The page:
alanr at bell-labs
Jul 16, 1999, 5:31 AM
Post #11 of 25
"Stephen C. Tweedie" wrote:
> On Fri, 9 Jul 1999 14:18:29 +0200, Lars Marowsky-Bree <lmb [at] teuto>
> > In a redundant/failover system, there are often lots of
> > configuration files which need to be synchronised. While we are all
> > anxiously awaiting Stephens cluster layer, it should be possible to
> > implement something a little less sophisticated right now.
> Actually, what I was planning in the long term was simply to have a
> layer on top of a cluster-wide database, accessed in exactly the same
> simple manner as libdbm (with the possible addition of a transaction
> This can work very well indeed. libdbm is an extremely simply but
> versatile API. You can store information about the config files in
> the dbm "repository" by using hash keys such as "config#0", "config#1"
> etc to contain values of the form "/etc/hosts=HOSTS", which associates
> a config file with a key into the database. Looking up keys
> "HOSTS#0", "HOSTS#1" etc. will return the successive chunks of the
> stored file, say 1K at a time.
This is close, but not quite right. You have to have Config#0:HOSTS#0 (or
something similar) as the keys in order to have transactional semanatics.
> It's a really simple model with lots of advantages. First, the libdbm
> API exists today, and has loads of implementations. Secondly, NIS
> *already* has the ability to export libdbm files around a cluster and
> to maintain cluster synchronisation of the files. (The one thing it
> doesn't give is transactional updates, but that can be done via
> versioning, adding a version name to the hash keys and updating the
> "valid" version as a single key update.)
I'm concerned about what seem to be notable disadvantages to NIS (not DBM) for
the cluster as well.
First, a machine can't be bound to more than one NIS domain
at a time. This means that each cluster would have to have it's own NIS
domain, but cannot bind to the cluster's NIS domain - because binding to the NIS
domain is already used for things like password and group file access, which are
usually handled according to local site policy, and not directly associated with
cluster membership -- in fact can't be used for cluster memebership. Having it
bind to the cluster domain would mean that each cluster had it's own independent
password, group, etc file. This in turn means that you cannot use the yp
library functions for accessing the data. I'm not sure if a machine can be a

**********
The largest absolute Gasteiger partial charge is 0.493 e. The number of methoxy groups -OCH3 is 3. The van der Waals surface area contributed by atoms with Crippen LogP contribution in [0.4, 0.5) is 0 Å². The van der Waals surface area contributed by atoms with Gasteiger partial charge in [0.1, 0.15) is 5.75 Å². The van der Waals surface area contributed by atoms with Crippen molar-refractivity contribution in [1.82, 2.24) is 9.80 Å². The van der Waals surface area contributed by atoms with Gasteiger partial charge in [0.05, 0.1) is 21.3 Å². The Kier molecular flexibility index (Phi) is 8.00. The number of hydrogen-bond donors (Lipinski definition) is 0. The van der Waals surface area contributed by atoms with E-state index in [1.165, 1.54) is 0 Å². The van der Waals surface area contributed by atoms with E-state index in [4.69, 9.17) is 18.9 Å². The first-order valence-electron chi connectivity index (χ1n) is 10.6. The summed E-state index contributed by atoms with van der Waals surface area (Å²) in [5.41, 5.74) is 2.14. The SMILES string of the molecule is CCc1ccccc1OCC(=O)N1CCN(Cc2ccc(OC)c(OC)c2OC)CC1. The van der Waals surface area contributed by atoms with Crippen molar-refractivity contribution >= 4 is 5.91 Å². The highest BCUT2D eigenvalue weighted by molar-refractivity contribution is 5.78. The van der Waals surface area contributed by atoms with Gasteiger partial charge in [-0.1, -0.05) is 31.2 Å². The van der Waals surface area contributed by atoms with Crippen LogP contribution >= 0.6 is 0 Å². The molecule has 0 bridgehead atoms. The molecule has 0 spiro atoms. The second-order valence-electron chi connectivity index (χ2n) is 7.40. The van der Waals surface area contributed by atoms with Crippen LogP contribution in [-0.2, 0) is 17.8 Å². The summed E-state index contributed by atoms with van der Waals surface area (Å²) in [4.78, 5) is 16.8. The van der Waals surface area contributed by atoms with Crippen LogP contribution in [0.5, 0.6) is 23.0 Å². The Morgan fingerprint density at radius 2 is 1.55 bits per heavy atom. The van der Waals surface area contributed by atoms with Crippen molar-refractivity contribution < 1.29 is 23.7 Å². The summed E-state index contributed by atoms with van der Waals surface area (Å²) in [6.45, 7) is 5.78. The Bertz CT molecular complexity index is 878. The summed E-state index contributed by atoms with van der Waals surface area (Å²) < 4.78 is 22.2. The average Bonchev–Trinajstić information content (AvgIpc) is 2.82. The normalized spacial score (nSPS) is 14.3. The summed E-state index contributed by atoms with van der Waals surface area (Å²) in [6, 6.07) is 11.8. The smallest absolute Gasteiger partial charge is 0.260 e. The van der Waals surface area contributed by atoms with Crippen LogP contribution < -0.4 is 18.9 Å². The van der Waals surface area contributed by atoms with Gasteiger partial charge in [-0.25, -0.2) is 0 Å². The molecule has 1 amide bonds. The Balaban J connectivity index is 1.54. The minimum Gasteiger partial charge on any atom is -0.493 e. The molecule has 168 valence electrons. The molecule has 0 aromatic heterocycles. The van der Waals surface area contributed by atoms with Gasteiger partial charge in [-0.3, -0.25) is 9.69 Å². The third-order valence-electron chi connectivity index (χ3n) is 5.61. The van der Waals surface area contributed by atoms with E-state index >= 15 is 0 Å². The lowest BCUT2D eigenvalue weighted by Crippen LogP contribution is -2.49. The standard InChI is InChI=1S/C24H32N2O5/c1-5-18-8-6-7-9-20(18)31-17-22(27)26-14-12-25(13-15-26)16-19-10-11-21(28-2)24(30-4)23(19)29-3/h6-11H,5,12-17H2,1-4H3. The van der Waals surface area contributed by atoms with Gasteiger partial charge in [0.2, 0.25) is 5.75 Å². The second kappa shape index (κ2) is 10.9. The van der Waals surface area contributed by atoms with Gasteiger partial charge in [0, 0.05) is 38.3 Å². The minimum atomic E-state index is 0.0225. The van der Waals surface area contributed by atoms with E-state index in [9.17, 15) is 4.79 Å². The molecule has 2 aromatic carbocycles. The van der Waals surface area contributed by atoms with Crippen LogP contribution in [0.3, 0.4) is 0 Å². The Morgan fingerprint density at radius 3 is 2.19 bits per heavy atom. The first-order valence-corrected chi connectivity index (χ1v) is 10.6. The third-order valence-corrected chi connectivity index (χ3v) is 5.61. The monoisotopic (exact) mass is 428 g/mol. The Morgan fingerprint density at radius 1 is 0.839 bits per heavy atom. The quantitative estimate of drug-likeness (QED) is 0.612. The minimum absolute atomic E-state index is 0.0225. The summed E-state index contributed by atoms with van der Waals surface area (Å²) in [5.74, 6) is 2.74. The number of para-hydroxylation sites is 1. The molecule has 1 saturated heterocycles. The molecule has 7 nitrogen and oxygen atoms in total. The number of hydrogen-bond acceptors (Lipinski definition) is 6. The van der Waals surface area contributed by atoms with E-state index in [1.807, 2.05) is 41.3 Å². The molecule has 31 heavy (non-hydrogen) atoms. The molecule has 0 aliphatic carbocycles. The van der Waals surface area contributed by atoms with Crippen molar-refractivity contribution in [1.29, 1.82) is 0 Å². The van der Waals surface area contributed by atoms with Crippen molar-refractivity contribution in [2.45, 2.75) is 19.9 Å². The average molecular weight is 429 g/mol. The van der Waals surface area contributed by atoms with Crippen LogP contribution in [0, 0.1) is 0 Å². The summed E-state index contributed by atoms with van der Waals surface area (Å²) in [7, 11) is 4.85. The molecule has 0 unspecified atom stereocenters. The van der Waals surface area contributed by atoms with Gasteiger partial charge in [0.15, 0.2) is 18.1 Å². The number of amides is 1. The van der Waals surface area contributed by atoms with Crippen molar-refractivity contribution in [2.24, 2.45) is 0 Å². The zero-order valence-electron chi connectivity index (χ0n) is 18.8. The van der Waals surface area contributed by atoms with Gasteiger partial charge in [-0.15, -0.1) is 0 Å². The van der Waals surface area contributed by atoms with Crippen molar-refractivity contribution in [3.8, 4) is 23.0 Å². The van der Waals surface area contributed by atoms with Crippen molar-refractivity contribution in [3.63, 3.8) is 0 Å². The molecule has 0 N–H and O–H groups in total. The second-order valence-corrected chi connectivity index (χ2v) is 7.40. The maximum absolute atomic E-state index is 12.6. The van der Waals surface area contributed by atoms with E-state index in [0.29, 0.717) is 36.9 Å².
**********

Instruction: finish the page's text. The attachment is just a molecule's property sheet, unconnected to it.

slave server for more than one NIS domain at a time. If it can, then all may be
well (and this item is a red herring), but if it can't, then there are problems
afoot, because a high-availability server can't be an NIS client (because then
the NIS server becomes a single point of failure).
Second, NIS is unreliable in practice for distributing data. It has been my
experience that one NIS map or another gets gets trashed, and has to be
redistributed several times a year. This is not where you want to start for a
high-availability file distribution model.
Third, NIS has the wrong file distribution model for a high-availability
environment. In NIS, there is a single master server which is a single point of
failure for distributing updates in the NIS world. I suppose you could move the
NIS master around the cluster as part of the recovery process, but the
complexity of this as part of the cluster's basic services makes me more than a
bit nervous. It seems to me that this adds unnecessary complexity to basic
cluster services in order to cover up what is basically the wrong underlying
file distribution model.
> This sort of model would let you start coding a libdbm-to-config-file
> maintenance layer right now, independently of any other coding going
> on. If somebody wants to come up with a better, transactional,
> distributed version of libdbm later then the code can be ported
> forward with minimal changes.
And, after all is said and done, it still doesn't get the data where you need it
(in files), and you have to then write a piece of code which still has to
checksum the file and have transactional installation properties anyway.
I would offer the opinion that this doesn't sound particularly simple, elegant
or reliable when all the details involved are considered.
-- Alan Robertson
alanr [at] bell-labs